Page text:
Articulatory synthesis in the entire audible frequency range

Speaker: Rémi Blandin from TU Dresden

Date and place: February 18, 2021 at 10:30, VISIO-CONFERENCE


Speech sounds are produced by multiple complex physical phenomena such as fluid structure interaction or turbulent flow. One use greatly simplified description of them to simulate speech production. As an example, the vocal tract (the air volume from the throat to the mouth) is often simply represented as a concatenation of straight tubes with varying diameter. These simplifications allow one to synthesize speech sounds with relatively short computation times. Such physics based synthesis can rely on articulatory models which describe the time variation of the vocal tract shape with the articulatory movements (e.g. when we move our tongue, jaw or lips). This is called articulatory synthesis.

However, over-simplifying is not always good. As an example, the tube concatenation representation of the vocal tract does not work well above 4-5 kHz, and give inaccurate resonance frequencies below. This can reduce the naturalness and the intelligibility of the synthesis. On the other hand, studying the perception of high frequencies in speech requires acoustic simulations valid at high frequency. More complex acoustic models are necessary for the full audible range and for more precision at low frequency. But they require much more computation time. This is a strong limitation for applications such as speech synthesis or medical research.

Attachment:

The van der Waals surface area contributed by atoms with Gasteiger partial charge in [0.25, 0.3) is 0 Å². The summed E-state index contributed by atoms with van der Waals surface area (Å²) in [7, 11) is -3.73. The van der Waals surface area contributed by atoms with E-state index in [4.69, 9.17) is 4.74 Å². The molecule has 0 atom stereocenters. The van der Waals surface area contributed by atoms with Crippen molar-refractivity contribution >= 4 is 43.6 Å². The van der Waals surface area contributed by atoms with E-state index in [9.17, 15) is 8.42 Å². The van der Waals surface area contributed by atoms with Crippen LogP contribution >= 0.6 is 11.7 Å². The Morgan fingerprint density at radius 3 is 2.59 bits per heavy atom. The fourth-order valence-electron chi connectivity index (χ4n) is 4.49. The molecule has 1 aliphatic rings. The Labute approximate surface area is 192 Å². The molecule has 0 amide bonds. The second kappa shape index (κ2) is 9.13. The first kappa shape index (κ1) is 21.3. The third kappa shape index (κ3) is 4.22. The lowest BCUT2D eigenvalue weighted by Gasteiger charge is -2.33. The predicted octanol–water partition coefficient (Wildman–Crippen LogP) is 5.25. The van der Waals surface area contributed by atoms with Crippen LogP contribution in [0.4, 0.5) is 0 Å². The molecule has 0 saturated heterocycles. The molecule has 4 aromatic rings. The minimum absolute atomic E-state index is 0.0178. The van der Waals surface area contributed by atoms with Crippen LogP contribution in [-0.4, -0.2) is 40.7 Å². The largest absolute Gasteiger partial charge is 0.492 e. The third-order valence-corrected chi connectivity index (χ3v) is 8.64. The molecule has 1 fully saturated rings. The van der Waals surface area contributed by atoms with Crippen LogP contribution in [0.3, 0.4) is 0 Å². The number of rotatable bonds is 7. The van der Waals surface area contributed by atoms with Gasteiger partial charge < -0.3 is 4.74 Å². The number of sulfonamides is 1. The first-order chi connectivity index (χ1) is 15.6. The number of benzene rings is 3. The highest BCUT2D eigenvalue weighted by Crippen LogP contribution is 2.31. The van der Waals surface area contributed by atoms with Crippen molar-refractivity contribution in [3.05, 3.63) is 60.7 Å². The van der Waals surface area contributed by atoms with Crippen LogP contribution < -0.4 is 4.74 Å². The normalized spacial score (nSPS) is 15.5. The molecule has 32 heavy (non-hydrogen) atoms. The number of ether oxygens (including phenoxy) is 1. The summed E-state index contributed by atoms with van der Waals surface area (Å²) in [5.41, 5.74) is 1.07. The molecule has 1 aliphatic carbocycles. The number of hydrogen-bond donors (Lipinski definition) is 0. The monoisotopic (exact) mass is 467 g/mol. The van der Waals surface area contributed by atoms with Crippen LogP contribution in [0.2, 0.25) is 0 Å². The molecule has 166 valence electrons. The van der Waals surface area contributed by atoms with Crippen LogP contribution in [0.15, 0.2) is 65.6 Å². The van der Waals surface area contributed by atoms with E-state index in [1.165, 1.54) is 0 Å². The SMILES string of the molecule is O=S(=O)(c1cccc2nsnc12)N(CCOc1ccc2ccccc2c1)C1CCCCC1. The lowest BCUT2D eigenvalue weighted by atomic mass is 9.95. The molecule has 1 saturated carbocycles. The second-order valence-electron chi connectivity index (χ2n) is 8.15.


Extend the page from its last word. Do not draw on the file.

A solution to reduce the computation time is to take advantage of the elongated shape of the vocal tract, which allows one to express the solution of the wave equation on the basis of the local propagation modes. This is called the multimodal method. Integrated in an articulatory synthesizer, it has the potential to generate speech sound relying on an acoustic model valid for all the audible frequencies. This is the aim of my postdoctoral project.

I intend to further develop solutions to reduce the computational cost of physical modelling of speech in a long term research project. This would imply exploring other methods such as integrating the benefit of machine learning to physics simulation, as well as increasing the flexibility of the implementation of physical modelling of speech for non-specialists.